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Building a Working Robot Step-by-Step - Engineering And Mechanics: Teaching A Robot To Walk, Computers, Controllers And Artificial Intelligence, Optics - Materials, Sound and Voice Recognition

asimo employed tasks development

A robot is like a jigsaw puzzle with a million pieces, all of which must fit smoothly together if you wish to see the entire picture. The more complex a robot is, the more technology it requires to perform its functions.

As mentioned in the previous chapter, some companies are investing in the research and development of humanlike robots. The uses for a fully functioning, autonomous robot capable of learning its tasks through instruction and repetition are almost infinite. Such “smart” robots can be employed in hazardous industrial positions, in exploration of inhospitable terrain or environments (such as outer space or the ocean floor), or in numerous military applications (such as bomb defusing or mine sweeping). They can also be employed as household servants, performing menial tasks that their owners don't wish to do themselves.

One of the more advanced examples of a humanoid robot is the Honda Motor Company's Advanced Step in Innovative Mobility, or Asimo. Almost every aspect of robotics engineering has been employed in the development of this one machine. In learning how a fully functioning, sophisticated robot is designed, developed, and tested, you will gain some insight into the range of jobs, specializations, and tasks that are available to robotics engineers.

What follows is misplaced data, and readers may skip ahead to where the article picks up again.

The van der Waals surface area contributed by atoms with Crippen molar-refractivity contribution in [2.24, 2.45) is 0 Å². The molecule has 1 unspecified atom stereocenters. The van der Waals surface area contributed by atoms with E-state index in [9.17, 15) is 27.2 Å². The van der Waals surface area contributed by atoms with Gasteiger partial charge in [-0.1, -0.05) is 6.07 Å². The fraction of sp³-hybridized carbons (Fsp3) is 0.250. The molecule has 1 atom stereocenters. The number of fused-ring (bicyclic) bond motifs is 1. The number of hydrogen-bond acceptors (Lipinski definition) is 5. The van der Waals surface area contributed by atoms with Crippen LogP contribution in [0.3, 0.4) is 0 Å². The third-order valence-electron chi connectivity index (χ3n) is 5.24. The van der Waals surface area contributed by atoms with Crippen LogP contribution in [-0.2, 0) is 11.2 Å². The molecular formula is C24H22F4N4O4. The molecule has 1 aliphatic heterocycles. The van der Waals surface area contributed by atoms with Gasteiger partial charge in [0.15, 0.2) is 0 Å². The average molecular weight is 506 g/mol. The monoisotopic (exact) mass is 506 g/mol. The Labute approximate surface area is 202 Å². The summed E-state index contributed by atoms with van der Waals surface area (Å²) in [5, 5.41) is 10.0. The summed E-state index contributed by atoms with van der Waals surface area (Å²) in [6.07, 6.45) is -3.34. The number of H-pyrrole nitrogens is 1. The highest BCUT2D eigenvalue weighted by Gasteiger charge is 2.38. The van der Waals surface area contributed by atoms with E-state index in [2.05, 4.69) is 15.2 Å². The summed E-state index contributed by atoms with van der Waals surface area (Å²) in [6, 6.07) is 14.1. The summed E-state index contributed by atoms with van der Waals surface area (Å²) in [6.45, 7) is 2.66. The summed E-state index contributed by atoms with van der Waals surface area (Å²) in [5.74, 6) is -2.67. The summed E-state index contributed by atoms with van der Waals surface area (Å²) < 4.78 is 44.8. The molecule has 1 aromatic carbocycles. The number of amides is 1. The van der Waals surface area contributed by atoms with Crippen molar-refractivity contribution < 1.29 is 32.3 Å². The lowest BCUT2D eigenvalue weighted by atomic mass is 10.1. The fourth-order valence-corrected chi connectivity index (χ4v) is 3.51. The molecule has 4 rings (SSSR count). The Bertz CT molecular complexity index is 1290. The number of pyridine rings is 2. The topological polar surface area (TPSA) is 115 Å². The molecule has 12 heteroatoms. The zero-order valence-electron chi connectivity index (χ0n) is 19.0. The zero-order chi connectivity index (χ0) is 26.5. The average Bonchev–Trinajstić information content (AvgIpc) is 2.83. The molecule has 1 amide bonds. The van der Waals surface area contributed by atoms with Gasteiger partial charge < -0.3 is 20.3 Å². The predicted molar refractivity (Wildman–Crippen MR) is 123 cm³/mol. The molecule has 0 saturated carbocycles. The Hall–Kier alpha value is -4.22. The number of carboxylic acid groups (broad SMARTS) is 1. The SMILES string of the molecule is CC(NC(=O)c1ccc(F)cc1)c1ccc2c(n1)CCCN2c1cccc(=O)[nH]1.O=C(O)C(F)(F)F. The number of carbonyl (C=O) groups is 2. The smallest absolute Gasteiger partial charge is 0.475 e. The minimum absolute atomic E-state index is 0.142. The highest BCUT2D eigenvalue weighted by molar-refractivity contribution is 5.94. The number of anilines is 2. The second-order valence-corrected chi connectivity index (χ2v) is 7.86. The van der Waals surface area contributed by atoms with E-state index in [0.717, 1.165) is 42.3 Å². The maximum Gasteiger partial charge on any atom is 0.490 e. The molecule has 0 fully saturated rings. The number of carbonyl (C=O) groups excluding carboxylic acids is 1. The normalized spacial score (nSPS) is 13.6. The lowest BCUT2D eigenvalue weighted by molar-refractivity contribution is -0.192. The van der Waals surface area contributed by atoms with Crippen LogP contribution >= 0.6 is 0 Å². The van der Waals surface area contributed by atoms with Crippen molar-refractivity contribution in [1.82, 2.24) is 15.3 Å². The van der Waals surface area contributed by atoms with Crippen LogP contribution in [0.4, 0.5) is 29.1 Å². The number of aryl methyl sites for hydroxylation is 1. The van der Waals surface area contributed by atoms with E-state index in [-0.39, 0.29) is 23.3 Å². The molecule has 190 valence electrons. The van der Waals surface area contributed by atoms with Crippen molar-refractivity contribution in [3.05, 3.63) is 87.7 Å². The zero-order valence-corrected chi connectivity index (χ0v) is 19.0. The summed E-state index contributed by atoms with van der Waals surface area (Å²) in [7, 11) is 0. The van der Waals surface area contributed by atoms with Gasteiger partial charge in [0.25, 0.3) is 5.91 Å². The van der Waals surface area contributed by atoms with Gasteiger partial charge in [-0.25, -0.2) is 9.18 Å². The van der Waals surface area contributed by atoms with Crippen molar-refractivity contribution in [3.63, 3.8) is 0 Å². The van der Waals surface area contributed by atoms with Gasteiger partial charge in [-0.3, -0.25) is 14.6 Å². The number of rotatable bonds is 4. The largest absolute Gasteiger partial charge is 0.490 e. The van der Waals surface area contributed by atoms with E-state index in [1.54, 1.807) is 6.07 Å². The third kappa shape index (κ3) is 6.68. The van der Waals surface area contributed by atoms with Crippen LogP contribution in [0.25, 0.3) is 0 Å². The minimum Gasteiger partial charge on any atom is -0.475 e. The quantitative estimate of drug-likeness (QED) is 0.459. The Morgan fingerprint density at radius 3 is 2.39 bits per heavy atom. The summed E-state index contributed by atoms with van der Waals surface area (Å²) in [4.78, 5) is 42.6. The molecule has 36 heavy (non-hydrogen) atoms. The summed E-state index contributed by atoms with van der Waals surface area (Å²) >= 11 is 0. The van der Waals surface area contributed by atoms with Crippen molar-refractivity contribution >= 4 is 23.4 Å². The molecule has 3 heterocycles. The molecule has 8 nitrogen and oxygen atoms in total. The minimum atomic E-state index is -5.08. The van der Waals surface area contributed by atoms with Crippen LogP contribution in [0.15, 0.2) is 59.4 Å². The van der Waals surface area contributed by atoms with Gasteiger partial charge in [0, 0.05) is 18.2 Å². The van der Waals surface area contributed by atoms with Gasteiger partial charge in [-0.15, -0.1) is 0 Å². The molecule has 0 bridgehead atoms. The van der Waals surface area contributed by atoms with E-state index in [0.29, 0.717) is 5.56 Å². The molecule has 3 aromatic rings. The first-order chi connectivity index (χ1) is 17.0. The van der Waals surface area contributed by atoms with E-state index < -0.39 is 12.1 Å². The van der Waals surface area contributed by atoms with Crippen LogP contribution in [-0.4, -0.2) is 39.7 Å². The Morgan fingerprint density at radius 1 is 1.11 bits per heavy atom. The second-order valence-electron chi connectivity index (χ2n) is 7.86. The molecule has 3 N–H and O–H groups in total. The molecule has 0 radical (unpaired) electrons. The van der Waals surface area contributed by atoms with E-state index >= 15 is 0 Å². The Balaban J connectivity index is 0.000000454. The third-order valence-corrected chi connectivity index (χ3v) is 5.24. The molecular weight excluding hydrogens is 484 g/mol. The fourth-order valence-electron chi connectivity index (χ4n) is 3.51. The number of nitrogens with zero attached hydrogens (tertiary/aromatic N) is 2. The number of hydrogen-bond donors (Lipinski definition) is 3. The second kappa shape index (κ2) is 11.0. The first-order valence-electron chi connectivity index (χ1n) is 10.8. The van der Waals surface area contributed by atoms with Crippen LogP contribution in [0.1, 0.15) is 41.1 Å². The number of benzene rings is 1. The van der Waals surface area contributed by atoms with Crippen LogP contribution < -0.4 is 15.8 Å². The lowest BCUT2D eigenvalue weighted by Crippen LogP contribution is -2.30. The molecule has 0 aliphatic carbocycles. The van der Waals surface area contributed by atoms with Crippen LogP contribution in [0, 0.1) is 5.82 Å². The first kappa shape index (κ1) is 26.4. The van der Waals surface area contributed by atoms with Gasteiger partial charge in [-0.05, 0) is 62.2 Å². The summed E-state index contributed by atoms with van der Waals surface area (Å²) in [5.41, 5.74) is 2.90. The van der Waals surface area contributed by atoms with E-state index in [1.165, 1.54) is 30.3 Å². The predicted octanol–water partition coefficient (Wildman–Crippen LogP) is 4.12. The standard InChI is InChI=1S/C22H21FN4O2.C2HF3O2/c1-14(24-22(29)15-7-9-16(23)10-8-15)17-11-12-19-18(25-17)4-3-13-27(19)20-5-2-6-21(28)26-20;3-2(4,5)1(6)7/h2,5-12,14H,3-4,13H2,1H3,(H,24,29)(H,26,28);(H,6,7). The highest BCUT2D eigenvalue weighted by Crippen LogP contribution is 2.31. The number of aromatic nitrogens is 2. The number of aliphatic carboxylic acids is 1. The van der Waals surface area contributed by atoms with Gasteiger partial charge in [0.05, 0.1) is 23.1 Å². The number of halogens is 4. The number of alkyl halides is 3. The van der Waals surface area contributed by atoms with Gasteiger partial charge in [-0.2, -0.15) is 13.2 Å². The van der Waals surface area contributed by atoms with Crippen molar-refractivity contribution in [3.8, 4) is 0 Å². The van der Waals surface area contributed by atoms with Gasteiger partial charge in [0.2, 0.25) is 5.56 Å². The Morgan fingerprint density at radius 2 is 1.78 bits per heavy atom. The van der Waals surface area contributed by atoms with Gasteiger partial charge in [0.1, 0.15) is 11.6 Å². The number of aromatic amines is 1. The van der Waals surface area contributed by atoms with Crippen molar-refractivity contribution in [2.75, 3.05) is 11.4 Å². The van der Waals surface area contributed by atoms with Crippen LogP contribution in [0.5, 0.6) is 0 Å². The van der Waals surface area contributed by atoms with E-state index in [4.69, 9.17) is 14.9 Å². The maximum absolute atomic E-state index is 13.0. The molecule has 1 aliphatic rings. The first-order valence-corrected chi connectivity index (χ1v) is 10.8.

Earlier versions of Asimo weighed as much as 463 pounds (210 kg), but as the engineers improved on the technology and reduced the robot's height, they started experimenting with new, lightweight materials for Asimo's “bones” and “skin.” Thanks to such weight-saving materials as its magnesium-alloy body and plastic skin, Asimo weighs in at a surprisingly light 115 pounds (52 kg).

Sound and Voice Recognition

Asimo can distinguish between different voices and other sounds. It can respond to its name, face people who are speaking to it, and even react to sudden, loud noises by turning in the direction of the sound. Asimo understands voice commands as well, with a database of spoken commands that activate various preprogrammed movements.

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